IT, and specifically how IT assets are managed and orchestrated, often exists in a bubble separate from lines of business that generate revenue or are customer-facing. This can cause significant disconnects both for IT and for the business divisions they support. Investing in IT assets or infrastructure independently of supporting business objectives is just technology for the sake of it, and any line of business that is not operating with functionally optimized, state of the art technology is at a competitive disadvantage. So what is the most effective approach to maximize the alignment of these critical functions?
Use Enterprise Technology Orchestration to make your business more competitive
IT and the assets they manage are deeply embedded in every facet of business. This includes customer-facing applications and their supporting infrastructure, operations that are increasingly driven by and dependent on IP enabled devices (the Internet of Things), and employees that spend every waking moment on-line, either on a PC or a mobile device. The objective should be to optimize the use of technology; you don’t want employees or operations to be under-infrastructured (since all technology is essentially a productivity tool), or over-infrastructured (assets you don’t use but still pay for). The truth is you will never reach a 100% optimized model, but it’s reasonable to assume most companies are nowhere near that, so if you can get to ~90%+ you’re way ahead of the game. IT should be constantly monitoring use for idle assets or software licenses, and it also makes sense to survey their users on a regular basis (are you running into consistent issues, is there anything you need that you don’t have, etc.). Not staying ahead of user requirements is how Shadow IT is enabled.
Aligning Enterprise Technology Orchestration with the Line of Business focuses everyone on business objectives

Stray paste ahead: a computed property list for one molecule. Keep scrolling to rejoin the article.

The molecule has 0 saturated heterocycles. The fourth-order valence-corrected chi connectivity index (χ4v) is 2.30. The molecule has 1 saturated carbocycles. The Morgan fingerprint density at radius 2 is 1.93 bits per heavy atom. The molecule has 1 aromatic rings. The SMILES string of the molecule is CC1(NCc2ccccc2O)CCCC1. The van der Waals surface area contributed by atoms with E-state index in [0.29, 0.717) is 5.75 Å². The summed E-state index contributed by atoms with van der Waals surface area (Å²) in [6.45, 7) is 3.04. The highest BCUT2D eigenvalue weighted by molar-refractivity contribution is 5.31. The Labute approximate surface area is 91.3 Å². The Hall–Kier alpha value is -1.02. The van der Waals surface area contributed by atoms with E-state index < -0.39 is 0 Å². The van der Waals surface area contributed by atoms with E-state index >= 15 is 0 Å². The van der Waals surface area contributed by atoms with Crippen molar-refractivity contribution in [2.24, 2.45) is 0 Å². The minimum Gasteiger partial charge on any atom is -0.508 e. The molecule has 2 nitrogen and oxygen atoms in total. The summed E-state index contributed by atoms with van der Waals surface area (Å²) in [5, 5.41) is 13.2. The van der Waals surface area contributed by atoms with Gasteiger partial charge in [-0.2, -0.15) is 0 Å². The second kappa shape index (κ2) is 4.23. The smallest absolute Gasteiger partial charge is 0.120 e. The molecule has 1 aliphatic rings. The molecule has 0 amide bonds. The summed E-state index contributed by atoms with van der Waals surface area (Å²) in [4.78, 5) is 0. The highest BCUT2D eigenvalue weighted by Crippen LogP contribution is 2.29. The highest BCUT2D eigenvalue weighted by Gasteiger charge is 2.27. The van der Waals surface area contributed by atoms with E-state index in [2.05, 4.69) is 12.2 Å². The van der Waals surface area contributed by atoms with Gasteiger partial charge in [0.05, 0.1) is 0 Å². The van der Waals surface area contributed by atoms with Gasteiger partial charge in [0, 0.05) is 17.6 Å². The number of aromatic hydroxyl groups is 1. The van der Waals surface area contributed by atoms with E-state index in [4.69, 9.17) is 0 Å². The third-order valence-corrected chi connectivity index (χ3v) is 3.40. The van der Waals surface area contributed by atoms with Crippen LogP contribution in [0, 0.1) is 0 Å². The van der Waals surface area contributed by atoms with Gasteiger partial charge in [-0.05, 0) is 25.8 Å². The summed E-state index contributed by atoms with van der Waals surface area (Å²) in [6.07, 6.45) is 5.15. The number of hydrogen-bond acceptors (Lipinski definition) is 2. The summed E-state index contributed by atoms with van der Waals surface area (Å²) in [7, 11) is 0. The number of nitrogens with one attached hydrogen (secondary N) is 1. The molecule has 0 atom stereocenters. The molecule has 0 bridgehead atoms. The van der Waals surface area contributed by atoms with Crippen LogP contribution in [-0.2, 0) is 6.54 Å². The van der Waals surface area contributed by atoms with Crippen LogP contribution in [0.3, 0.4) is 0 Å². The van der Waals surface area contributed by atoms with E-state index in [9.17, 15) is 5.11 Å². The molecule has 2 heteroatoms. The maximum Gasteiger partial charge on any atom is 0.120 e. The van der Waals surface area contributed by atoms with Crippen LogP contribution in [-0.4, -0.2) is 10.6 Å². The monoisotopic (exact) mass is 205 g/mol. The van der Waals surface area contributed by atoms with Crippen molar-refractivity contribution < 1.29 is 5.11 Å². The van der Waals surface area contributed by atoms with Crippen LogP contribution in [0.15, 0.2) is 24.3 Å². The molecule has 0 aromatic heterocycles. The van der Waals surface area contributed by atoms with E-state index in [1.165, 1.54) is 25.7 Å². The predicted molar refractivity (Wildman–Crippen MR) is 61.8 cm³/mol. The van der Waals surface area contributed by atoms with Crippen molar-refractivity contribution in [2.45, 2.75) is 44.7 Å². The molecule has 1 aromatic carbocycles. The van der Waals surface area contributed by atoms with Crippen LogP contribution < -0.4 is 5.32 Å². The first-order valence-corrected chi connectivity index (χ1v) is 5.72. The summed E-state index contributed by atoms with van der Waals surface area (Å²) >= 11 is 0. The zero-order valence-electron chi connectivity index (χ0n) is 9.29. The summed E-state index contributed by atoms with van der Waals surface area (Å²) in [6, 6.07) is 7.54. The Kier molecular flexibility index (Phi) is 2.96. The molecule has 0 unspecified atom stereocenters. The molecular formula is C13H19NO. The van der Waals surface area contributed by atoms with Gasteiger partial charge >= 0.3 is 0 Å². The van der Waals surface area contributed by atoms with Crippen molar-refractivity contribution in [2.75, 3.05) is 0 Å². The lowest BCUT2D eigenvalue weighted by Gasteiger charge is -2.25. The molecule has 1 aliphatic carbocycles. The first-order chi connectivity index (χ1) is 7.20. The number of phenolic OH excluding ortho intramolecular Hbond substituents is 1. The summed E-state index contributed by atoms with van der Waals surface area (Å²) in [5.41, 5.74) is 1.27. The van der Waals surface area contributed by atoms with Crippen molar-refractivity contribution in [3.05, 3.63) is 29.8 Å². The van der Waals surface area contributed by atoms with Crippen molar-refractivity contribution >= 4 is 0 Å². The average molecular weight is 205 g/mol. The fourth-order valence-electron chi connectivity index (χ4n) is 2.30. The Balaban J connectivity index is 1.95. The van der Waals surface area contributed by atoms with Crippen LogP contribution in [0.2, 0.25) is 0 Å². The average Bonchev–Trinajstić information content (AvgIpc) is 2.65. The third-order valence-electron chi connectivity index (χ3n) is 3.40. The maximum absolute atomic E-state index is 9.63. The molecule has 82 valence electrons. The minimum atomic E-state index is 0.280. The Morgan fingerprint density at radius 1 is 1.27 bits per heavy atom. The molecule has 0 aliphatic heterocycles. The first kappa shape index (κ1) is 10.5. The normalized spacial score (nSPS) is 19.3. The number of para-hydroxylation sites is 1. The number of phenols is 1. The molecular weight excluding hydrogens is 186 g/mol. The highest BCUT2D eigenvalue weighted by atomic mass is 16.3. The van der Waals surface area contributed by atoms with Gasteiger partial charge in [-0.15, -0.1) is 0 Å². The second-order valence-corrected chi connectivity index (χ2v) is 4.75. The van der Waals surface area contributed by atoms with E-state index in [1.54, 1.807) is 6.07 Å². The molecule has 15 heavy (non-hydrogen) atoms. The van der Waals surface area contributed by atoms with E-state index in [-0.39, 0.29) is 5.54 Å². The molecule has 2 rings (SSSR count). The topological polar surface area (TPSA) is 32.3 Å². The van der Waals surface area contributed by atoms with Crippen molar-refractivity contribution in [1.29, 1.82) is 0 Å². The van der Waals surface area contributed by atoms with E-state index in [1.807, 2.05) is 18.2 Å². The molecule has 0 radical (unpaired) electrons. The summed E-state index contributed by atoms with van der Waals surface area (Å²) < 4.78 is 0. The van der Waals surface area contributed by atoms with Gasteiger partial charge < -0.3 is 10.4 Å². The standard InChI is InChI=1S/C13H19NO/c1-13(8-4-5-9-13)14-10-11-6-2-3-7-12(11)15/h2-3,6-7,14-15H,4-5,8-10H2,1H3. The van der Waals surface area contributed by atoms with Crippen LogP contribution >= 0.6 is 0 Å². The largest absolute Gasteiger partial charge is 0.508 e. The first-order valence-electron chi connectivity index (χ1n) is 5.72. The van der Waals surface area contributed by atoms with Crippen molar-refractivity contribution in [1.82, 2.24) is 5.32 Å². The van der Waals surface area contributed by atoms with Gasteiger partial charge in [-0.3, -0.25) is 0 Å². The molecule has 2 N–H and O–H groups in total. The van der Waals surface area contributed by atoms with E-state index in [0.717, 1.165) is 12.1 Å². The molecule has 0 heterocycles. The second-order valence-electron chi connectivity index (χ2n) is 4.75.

Do you have a clear understanding of your company’s business strategy? The people at the top may know, but downward communication can often be a challenge. Even if there is continuous dialogue, company all-hands tend to be transactional updates, rather than a systemic review of longer term, vertically integrated objectives. And that is at the executive level, lines of business may have wildly varying objectives (sales vs. support vs. legal), which may well be in conflict. The common glue for all of this is IT, and the efficiencies associated with the assets that people use to get their work done, which can mean the difference between running lean and mean, or slow and sluggish.
It is imperative that senior management ensures everyone in the company understands both the overall and divisional business strategies and objectives, and how IT enablement can ensure that everyone can comfortably lean forward and push hard. The technology substrate of a business process has to be integral to the execution of that process. Business leaders and managers need to be sure IT is fully in the loop on what they are tasked with accomplishing, and what technologies (hardware, software, cloud, etc.) are needed to hit objectives. Technologies that map to the execution of business objectives will have higher value, since they are tied to transactional (continuous) use. It is incredibly important that both groups are aligned around each other.
Awareness and visibility into the IT estate that support business objectives is critical
The IT estate is big, complex, dynamic, and mission-critical. As we’ve all learned, it does not take much to push things off balance, and off balance can have an immediate impact on numbers that matter to the C-Suite (revenues, costs, CSat scores, etc.). Most of the prospects we talk to are either 1) tracking assets manually – on a spreadsheet – which is riddled with inaccuracies and does not scale, or 2) they use a siloed asset management approach (one for hardware, another for software, a third for mobile devices, etc.). Neither of these will give you what you need (a holistic, real-time view into who has what where, that can scale effortlessly to cloud level numbers). The orchestration of your IT infrastructure and how you track everything has to map to how the end users interact with system resources. No one uses software without hardware, yet nearly all asset management systems still treat them as separate, siloed systems. No one goes into the cloud without hardware and software, and yet these are also treated like completely unconnected resources, when in fact they are deeply embedded in each other.
This is where a holistic view adds genuine value; you need insight into the entirety of your IT estate, since that is what is enabling the processes and workflows that make your business run. IT’s view should not be about IT, it should be about lines of business and what they can do to maximize the LOBs success. At the same time, LOBs need to make sure IT is in lockstep with them, or ideally even one step ahead.